Lives of
Scottish Poets
edited by
DAVID HILL RADCLIFFE

Center for Applied Technologies
in the Humanities


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Documents:
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Literary Chronicle
New Monthly Magazine
Monthly Review
Notes and Queries
Gibson and Laing
Halkett and Laing
Scottish Notes & Queries

Part I. (Volume I.)
Front-matter
James the First
Thomas the Rhymer
John Barbour
Andrew Wyntoun
Gavin Douglas
Allan Ramsay
William Meston
John Home
James Beattie
Robert Burns

Part II. (Volume I.)
Front-matter
James the Fifth
William Dunbar
Sir James Inglis
Henry the Minstrel
Sir David Lyndsay
Alexander Barclay
Alexander Montgomerie
William Alexander
William Drummond
James Thomson
John Oswald

Part III. (Volume II.)
Front-matter
James the Sixth
Sir Richard Maitland
Arthur Johnston
Hamilton of Bangour
Hamilton of Gilbertfield
Samuel Colvil
Alexander Ross
John Armstrong
John Ogilvie
James Macpherson
Charles Salmon

Part IV. (Volume II.)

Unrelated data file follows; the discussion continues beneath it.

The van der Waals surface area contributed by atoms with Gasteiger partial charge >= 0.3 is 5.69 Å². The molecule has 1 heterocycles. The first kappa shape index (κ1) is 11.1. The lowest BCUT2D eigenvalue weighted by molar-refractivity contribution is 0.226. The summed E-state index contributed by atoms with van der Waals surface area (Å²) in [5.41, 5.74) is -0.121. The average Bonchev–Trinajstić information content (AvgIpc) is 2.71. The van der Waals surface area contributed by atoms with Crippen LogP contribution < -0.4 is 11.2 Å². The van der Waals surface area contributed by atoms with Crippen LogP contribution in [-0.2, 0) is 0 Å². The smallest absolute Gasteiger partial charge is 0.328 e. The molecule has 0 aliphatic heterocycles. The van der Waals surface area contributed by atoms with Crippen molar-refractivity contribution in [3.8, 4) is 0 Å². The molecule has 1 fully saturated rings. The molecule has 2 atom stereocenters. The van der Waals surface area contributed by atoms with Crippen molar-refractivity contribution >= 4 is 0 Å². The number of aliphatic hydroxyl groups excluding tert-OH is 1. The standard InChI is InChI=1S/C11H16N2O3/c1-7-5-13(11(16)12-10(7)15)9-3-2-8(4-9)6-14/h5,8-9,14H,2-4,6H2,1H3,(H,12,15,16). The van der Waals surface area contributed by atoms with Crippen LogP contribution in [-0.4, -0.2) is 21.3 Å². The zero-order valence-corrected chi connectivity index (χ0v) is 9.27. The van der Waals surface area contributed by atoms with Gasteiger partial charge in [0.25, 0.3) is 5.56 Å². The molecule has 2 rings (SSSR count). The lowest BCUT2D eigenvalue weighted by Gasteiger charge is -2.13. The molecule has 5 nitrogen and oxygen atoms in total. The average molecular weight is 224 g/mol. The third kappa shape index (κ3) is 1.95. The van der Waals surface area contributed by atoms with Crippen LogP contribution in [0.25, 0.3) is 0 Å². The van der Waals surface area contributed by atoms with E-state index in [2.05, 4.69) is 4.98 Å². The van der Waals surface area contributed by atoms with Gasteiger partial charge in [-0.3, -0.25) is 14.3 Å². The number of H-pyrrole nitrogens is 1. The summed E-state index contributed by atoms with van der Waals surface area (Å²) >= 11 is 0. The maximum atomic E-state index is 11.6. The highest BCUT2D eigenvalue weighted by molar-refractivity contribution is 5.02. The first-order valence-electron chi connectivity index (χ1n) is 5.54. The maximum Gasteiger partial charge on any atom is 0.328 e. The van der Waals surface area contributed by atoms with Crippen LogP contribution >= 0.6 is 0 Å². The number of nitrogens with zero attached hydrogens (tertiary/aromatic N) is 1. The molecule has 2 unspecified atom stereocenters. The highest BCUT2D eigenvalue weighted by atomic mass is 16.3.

Front-matter
Alexander Hume
John Bellenden
Mark Alexander Boyd
Ninian Paterson
William Wilkie
Robert Fergusson
William Julius Mickle
Alexander Geddes
James Grahame

Part V. (Volume III.)
Front-matter
Robert Henryson
Alexander Scott
Walter Kennedy
John Ogilby
Alexander Pennecuik
Alexander Cunningham
David Mallet
William Falconer
Francis Garden
Robert Blair
James Moor
James Graeme
Caleb Whitefoord
James Grainger
Hector Macneill
John Wilson

Part VI. (Volume III.)
Front-matter
Robert Kerr
Richard Lord Maitland
Thomas Hamilton
Charles Hamilton
Michael Bruce
Thomas Blacklock
John Logan
Andrew Macdonald
James Mercer

Appendix. (Volume III.)
James I
Allan Ramsay
John Home
Robert Burns
William Drummond
Robert Fergusson
Alexander Scott
John Wilson
Index
Corrections

Part  VI:
Supplement
POETS — SUPPLEMENT.179
1

  Wilson, Gavin, [note] poet laureat to the lodge of St. David's. “I knew Gavin Wilson; he was an honest merry fellow, and a good boot, leather-leg, arm, and hand maker, but as sorry a poetaster as ever tried a couplet.”— A. Campbell. [note] —He published, in 1788, a collection of his poetical per-
180LIVES OF EMINENT SCOTSMEN.
formances, under the title of “A Collection of Masonic Songs and entertaining Anecdotes for the use of all the Lodges.” In a rhyming preface, addressed to the courteous reader, he speaks, himself, very contemptuously of his productions, and as an excuse for publishing them, pleads the importunity of his friends.

“You are inquisitive, no doubt,
How this odd fancy comes about,
That old unletter'd leather-toaster
Should now commence a poetaster;
For to a more deserving name,
His mean productions found no claim,” &c.